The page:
distinguish the computer from another human in over 50% of cases, then Turing felt that one had to accept that
the computer was intelligent.
Another consequence of the Turing test is that it says nothing about how one builds an intelligent
artefact, thus neatly avoiding discussions about whether the artefact needed to in anyway mimic the structure of
the human brain or our cognitive processes. It really didn't matter how the system was built in Turing's mind. Its
intelligence should only to be assessed based upon its overt behaviour [2].
AI systems can be divided into two broad categories: knowledge representation systems and machine
learning systems. Knowledge representation systems, also known as expert systems, provide a structure for
capturing and encoding the knowledge of a human expert in a particular domain. For example, the knowledge of
medical doctors might be captured in a computerized model that can be used to help diagnose patient illnesses.
The second category of AI, machine learning systems, creates new knowledge by finding previously
unknown patterns in data. In contrast to knowledge representation approaches, which model the problemsolving structure of human experts, machine learning systems derive solutions by "learning" patterns in data,
with little or no intervention by an expert. There are three main machine learning techniques: neural networks,
induction algorithms, and genetic algorithms [4].
Neural networks are composed of richly connected sets of neurons forming layers. The neural network
architecture consists of an input layer, which inputs data to the network; an output layer, which produces the
resulting guess of the network; and a series of one or more hidden layers, which assist in propagating. This is
illustrated in Figure 1.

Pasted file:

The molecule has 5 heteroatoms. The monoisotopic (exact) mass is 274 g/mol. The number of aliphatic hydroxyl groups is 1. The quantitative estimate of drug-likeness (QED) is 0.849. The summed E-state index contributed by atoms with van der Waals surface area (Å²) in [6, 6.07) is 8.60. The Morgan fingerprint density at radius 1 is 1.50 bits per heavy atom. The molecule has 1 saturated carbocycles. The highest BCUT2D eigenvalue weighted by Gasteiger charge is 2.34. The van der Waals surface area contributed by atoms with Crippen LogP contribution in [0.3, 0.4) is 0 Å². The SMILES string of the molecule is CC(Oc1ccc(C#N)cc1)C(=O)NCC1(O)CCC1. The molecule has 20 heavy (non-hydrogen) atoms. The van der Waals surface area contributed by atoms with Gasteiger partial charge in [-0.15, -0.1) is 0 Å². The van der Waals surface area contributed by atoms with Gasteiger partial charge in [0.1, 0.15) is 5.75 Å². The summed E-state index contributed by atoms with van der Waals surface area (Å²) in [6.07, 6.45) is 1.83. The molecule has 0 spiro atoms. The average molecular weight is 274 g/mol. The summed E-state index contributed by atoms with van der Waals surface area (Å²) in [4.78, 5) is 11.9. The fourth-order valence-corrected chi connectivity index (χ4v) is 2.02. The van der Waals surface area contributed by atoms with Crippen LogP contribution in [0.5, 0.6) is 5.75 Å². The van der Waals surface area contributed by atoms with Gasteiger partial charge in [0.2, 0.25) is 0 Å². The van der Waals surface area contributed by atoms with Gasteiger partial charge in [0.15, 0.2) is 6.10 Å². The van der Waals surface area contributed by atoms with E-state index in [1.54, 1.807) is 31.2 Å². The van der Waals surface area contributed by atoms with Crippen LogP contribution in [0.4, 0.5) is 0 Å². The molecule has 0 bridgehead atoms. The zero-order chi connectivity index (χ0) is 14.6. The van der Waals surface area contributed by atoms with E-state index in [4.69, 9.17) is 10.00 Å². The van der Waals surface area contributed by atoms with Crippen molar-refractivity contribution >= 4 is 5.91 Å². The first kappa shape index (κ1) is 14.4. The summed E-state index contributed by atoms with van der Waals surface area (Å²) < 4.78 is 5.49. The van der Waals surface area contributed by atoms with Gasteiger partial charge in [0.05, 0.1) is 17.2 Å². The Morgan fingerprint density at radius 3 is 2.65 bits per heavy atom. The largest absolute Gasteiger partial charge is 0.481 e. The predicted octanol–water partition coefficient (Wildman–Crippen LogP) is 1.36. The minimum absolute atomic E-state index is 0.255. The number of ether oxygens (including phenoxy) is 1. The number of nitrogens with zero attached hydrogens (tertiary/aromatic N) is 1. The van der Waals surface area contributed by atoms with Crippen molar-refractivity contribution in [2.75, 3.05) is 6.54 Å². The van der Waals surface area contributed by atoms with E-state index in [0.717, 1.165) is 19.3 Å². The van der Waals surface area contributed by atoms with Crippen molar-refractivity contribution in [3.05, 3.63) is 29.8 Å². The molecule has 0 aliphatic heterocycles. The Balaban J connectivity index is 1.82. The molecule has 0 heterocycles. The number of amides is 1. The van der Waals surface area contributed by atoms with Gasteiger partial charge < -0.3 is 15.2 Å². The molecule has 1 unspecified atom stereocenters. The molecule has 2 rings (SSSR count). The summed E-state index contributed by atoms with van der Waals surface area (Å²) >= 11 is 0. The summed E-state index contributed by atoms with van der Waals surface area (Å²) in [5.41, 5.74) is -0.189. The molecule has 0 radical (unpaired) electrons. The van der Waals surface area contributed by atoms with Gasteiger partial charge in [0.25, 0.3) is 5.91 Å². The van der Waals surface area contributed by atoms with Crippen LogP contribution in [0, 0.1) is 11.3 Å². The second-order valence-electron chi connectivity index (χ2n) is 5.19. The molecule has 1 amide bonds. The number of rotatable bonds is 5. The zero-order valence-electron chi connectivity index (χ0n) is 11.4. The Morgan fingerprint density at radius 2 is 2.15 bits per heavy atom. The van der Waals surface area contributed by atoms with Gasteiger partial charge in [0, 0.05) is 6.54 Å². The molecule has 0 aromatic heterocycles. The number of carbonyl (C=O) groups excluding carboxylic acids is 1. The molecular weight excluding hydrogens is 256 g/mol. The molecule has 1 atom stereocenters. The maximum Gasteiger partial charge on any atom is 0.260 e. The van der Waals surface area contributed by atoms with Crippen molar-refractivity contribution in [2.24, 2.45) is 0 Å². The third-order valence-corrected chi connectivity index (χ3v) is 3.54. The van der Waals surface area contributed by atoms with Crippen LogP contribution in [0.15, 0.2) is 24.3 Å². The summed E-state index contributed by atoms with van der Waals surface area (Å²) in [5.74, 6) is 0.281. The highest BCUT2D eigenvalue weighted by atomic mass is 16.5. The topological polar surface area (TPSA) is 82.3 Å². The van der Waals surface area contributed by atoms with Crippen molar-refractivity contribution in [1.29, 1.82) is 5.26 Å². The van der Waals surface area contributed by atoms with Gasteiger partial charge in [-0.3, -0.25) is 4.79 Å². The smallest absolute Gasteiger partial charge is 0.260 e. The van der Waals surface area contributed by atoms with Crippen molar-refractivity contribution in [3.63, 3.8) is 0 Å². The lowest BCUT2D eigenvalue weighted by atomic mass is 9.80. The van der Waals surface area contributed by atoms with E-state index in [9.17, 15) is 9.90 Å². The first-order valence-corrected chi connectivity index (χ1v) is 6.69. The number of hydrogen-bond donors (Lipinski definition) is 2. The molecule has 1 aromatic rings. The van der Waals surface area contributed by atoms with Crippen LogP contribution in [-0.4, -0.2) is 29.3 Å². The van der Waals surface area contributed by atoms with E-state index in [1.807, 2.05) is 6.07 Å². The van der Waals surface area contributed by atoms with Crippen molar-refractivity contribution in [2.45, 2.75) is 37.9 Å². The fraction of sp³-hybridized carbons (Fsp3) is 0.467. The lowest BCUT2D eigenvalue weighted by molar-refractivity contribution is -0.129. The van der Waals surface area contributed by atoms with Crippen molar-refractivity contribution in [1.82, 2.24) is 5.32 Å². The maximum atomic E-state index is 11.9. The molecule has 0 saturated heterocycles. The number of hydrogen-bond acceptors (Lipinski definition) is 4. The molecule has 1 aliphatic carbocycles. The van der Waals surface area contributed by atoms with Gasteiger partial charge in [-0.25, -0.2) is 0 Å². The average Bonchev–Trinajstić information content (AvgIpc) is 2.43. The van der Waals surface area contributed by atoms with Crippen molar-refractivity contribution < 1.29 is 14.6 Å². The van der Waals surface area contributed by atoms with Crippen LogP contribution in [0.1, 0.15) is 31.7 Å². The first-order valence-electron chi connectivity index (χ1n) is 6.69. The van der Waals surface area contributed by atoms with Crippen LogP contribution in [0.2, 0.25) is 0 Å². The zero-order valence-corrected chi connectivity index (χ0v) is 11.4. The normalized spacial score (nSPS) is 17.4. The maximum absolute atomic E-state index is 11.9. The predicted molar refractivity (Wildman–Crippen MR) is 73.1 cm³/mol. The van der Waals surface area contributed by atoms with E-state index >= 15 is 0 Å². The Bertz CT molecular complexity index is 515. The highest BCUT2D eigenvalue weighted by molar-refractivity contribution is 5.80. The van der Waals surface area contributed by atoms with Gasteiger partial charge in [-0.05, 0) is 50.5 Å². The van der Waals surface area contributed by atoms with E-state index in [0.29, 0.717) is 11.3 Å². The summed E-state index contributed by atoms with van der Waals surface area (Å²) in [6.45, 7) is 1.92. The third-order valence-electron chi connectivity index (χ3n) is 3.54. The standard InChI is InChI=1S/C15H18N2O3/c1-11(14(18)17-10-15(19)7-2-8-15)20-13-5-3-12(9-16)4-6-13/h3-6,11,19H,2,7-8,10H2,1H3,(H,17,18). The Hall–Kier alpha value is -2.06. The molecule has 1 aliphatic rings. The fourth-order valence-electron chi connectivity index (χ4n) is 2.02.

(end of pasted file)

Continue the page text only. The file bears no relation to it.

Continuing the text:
During processing, each neuron performs a weighted sum of inputs from the neurons connecting to it;
this is called activation. The neuron chooses to fire if the sum of inputs exceeds some previously set threshold
value; this is called transfer.
Inputs with high weights tend to give greater activation to a neuron than inputs with low weights. The
weight of an input is analogous to the strength of a synapse in a biological system. In biological systems,
learning occurs by strengthening or weakening the synaptic connections between nerve cells. An artificial neural
network simulates synaptic connection strength by increasing or decreasing the weight of Neural networks are
trained with a series of data points. The networks guess which response should be given, and the guess is
compared against the correct answer for each data point. If errors occur, the weights into the neurons are
adjusted and the process repeats itself. This learning approach is called backpropagation, and is similar to
statistical regression.
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Neural networks are used in a wide variety of business problems, including optical character
recognition, financial forecasting, market demographics trend assessment, and various robotics applications[4].
Figure1: Graphical representation of Nueral Networks
Induction algorithms form another approach to machine learning. In contrast to neural networks, which are
highly mathematical in nature, induction approaches tend to involve symbolic data. As the name implies, these algorithms
work by implementing inductive reasoning approaches. Induction is a reasoning method that can be characterized as
"learning by example." Unlike rule-based deduction, induction begins with a set of observations and constructs rules to
account for these observations. Inductive reasoning attempts to find general patterns that can fully explain the observations.
The system is presented with a large set of data consisting of several input variables and one decision variable. The system
constructs a decision tree by recursively partitioning data sets based on the variables that best distinguish between the data
elements. That is, it attempts to partition the data so that each partition contains data with the same value for a decision
variable. It does this by selecting the input variables that do the best job of dividing the data set into homogeneous partitions
Genetic algorithms use an evolutionary approach to solve optimization problems. These are based on
Darwin's theory of evolution, and in particular the notion of survival of the fittest. Concepts such as
reproduction, natural selection, mutation, chromosome, and gene are all included in the genetic algorithm
Genetic algorithms are useful in optimization problems that must select from a very large number of
possible solutions to a problem. A classic example of this is the traveling salesperson problem. Consider a
salesman who must visit n cities. The salesperson's problem is to find the shortest route by which to visit each of
these n cities exactly once, so that the salesman will tour all the cities and return to the origin. For such a